The son of immigrant parents creates a vivid, affectionate, and gritty portrait of a complex city.
Born in America to Indian scientists who felt “torn between nation and vocation,” Choudhury grew up in New Jersey, taken twice for stays in India. Those experiences planted a seed of yearning, and in 2001, after graduating from Princeton, he went back to Calcutta to work as a reporter at the Statesman. Although he had planned to stay forever, enduring two monsoons changed his mind: he returned home and enrolled in a doctoral program in political science at Yale. Calcutta’s draw was seductive, though, and for his doctoral dissertation, he embarked on a yearlong study of the city. That study informs his literary debut, an insightful melding of family memoir, autobiography, and history that illuminates the politics, society, and culture of “dirty, disorderly, teeming” Calcutta. Until the 1970s, Choudhury writes, Calcutta was India’s largest city, an impressive manufacturing hub in the nation’s wealthiest state. But in the ensuing decades, the city declined drastically: silt piles made its river unnavigable, and unions killed manufacturing, leaving 45,000 acres of rusting factories. Yet what others deem “an urban hellhole” the author sees as a rich palimpsest of cultural memory, “an infinite regression of experiences of longing and loss.” Besides describing Calcutta’s thronging, cacophonous daily life, the author examines the dire consequences of British colonialism. “The lasting legacy of the British in Bengal was famine,” Choudhury reveals. In 1943, 3 million starved to death. The British mandate of partition incited fierce religious wars between Hindus and Muslims, forcing Bengals from their ancestral land. His own family suffered in the upheaval; millions were uprooted, arriving as refugees in Calcutta. Colonial rule left India deeply demoralized, believing itself doomed to “failure upon failure”: “failure to not spit and piss everywhere,” “failure to cover our drains, to provide clean drinking water or clinics or schools or the basics of a dignified life.”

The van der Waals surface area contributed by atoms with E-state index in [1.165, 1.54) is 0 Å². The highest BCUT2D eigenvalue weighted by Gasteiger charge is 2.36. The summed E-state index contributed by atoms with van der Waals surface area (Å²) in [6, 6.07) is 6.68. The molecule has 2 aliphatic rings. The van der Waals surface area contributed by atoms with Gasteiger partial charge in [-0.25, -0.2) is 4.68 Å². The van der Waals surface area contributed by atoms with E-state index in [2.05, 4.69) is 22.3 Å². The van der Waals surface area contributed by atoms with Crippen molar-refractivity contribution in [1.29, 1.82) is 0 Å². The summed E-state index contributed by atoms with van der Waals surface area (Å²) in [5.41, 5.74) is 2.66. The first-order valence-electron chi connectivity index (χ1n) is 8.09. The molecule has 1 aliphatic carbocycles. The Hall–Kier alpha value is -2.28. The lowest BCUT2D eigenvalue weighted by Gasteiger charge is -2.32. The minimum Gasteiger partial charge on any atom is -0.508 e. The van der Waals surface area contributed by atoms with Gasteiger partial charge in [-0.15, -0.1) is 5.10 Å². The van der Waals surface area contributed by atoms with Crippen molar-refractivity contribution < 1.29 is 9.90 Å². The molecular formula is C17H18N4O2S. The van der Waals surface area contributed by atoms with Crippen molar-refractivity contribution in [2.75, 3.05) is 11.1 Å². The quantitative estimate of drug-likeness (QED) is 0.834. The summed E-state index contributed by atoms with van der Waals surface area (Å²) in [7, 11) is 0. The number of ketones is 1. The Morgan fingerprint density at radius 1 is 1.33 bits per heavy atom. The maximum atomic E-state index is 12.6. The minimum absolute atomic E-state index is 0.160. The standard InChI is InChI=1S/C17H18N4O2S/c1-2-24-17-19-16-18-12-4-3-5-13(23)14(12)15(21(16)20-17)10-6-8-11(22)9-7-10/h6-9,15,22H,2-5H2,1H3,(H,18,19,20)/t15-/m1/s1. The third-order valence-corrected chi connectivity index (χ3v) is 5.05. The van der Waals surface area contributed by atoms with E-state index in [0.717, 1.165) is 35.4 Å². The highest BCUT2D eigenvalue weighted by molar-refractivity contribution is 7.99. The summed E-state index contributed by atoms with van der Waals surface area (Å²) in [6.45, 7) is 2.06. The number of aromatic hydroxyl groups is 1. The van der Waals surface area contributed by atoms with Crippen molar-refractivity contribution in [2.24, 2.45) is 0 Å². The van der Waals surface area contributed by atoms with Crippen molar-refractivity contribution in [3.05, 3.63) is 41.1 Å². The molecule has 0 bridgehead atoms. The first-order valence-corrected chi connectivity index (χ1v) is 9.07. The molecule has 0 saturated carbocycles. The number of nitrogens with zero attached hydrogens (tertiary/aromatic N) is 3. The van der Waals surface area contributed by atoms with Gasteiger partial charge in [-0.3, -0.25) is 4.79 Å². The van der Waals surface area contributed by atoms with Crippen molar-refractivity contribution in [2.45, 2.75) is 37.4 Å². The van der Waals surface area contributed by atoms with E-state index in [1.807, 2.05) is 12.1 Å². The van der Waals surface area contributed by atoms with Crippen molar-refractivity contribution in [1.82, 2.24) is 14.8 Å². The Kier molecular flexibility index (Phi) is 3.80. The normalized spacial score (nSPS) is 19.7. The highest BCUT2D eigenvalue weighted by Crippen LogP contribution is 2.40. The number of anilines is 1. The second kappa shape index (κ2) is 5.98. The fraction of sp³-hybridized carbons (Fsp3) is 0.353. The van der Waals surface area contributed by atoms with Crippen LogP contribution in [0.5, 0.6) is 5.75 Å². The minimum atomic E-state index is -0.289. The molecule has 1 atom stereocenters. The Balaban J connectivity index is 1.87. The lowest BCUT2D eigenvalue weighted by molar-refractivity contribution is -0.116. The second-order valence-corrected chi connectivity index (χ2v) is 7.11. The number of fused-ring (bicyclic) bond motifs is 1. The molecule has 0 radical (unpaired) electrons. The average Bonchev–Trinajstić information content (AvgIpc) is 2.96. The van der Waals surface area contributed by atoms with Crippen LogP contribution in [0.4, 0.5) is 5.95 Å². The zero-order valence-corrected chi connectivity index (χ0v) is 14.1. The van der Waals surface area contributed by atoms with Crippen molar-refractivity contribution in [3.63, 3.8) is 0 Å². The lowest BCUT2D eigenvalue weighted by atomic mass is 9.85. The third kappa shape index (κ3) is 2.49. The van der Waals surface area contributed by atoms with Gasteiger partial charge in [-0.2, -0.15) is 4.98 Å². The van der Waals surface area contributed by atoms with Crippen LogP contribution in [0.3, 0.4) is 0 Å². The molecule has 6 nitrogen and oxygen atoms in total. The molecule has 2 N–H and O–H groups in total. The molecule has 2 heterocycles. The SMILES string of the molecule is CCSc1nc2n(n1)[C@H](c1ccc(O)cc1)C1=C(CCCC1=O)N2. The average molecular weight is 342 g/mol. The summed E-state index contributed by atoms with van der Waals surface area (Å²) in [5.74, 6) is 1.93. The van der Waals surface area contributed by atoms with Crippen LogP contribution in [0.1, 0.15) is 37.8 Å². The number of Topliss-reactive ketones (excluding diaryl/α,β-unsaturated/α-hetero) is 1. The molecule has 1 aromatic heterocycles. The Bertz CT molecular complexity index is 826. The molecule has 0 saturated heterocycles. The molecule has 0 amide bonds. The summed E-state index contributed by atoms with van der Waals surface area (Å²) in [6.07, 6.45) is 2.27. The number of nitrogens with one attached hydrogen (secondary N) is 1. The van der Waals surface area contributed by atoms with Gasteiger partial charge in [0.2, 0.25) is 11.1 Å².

A candid and often moving history of a city’s dramatic past and roiling present.